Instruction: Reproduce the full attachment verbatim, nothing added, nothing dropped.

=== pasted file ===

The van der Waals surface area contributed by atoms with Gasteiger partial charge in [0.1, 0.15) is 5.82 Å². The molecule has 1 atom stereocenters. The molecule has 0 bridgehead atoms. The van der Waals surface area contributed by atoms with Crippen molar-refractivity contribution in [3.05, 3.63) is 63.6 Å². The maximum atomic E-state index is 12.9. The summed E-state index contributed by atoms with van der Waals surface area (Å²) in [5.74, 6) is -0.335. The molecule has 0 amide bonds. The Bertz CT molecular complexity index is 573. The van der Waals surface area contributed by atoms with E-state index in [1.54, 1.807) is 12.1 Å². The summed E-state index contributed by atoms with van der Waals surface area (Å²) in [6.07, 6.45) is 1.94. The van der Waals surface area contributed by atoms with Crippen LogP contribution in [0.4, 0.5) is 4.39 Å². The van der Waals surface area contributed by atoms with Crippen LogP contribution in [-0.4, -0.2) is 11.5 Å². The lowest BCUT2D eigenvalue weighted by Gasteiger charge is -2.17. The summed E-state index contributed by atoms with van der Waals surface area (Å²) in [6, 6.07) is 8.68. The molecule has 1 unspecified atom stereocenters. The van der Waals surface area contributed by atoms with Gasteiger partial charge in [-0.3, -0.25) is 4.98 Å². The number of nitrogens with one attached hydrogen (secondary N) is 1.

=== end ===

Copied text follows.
The van der Waals surface area contributed by atoms with Gasteiger partial charge in [0.1, 0.15) is 5.82 Å². The molecule has 1 atom stereocenters. The molecule has 0 bridgehead atoms. The van der Waals surface area contributed by atoms with Crippen molar-refractivity contribution in [3.05, 3.63) is 63.6 Å². The maximum atomic E-state index is 12.9. The summed E-state index contributed by atoms with van der Waals surface area (Å²) in [5.74, 6) is -0.335. The molecule has 0 amide bonds. The Bertz CT molecular complexity index is 573. The van der Waals surface area contributed by atoms with E-state index in [1.54, 1.807) is 12.1 Å². The summed E-state index contributed by atoms with van der Waals surface area (Å²) in [6.07, 6.45) is 1.94. The van der Waals surface area contributed by atoms with Crippen LogP contribution in [0.4, 0.5) is 4.39 Å². The van der Waals surface area contributed by atoms with Crippen LogP contribution in [-0.4, -0.2) is 11.5 Å². The lowest BCUT2D eigenvalue weighted by Gasteiger charge is -2.17. The summed E-state index contributed by atoms with van der Waals surface area (Å²) in [6, 6.07) is 8.68. The molecule has 1 unspecified atom stereocenters. The van der Waals surface area contributed by atoms with Gasteiger partial charge in [-0.3, -0.25) is 4.98 Å². The number of nitrogens with one attached hydrogen (secondary N) is 1.